Oh Mary, you shouldn’t have. You really shouldn’t have. (image courtesy MTM Enterprises/20th Century Fox)
The fictional Mary Richards was a fantastic newswoman and a good friend but she could just never seem to put a party together. We were reminded of her struggles during a late night study session (read: binge) of old Mary Tyler Moore Show episodes and put together a few lessons that other amateur hosts would do well to consider.
Rigid circumstances make for a high chance of failure.
A seated dinner is lovely, and guests appreciate a well-made meal, but when Mary made clear that there were only six servings for six guests at the only six seats at her table, we blanched. In a sitcom, an unexpected guest is a source of laughs. In life, an unexpected guest should be a reason for celebration—not dashed plans. Try to plan for a party with the expectation that changes might come. Don’t assume hard maximums or minimums, and embrace casual amusements (finger foods in the conversation pit over set places) that let you incorporate the unexpected: extra people or an unforeseen blackout.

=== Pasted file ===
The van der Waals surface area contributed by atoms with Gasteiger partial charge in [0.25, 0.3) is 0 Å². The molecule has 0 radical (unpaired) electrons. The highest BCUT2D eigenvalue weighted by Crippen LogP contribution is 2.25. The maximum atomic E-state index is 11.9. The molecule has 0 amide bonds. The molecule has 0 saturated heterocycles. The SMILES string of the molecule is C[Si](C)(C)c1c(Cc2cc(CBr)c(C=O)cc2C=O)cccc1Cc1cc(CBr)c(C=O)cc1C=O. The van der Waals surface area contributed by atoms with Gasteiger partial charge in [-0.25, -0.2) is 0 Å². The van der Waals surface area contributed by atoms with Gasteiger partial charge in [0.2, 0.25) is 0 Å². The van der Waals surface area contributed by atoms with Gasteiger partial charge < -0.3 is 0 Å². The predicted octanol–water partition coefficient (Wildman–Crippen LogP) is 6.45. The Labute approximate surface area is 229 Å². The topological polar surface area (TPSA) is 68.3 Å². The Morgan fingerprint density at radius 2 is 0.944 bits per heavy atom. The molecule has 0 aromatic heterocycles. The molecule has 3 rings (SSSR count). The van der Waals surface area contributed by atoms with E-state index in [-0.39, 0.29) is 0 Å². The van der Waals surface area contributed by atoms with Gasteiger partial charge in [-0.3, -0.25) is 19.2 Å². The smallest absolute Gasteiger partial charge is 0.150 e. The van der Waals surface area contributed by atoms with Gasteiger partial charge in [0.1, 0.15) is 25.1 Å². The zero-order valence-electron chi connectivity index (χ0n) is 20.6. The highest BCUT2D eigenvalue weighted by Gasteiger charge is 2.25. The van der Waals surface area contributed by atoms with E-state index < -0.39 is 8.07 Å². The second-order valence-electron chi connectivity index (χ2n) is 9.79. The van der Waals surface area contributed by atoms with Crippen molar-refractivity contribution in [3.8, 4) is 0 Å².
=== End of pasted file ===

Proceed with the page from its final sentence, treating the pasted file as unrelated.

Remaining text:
Do it ahead of time.
It’s funny: as time runs out before the first guest arrives, you’ll likely find yourself wishing you could give any number of limbs to get a few ticks back from the clock. The lesson: use time when you have a surfeit of it, i.e., long before the guests arrive. More practically, anything that can be done in advance should be done in advance. Make appetizers and put them in serveware in the fridge, chill pitchers of pre-mixed drinks, and even make table settings (if you’re feeling ambitious).
“Places, Please” by Paperless Post
It’s your party.
Veal Prince Orloff was the dish of the 70s, and we’ll leave it to the gourmands to tell us what the meticulous showpiece of this decade is. We’ll also leave it to you, the host, to determine what your menu should be—don’t let your bossy friend Sue Ann tell you otherwise. Whether it’s dinner, drinks, or something else, the best party is one that shows off your most well-practiced magic tricks. They’ve been delighting you for so long that you may have forgotten that they’re new to your friends.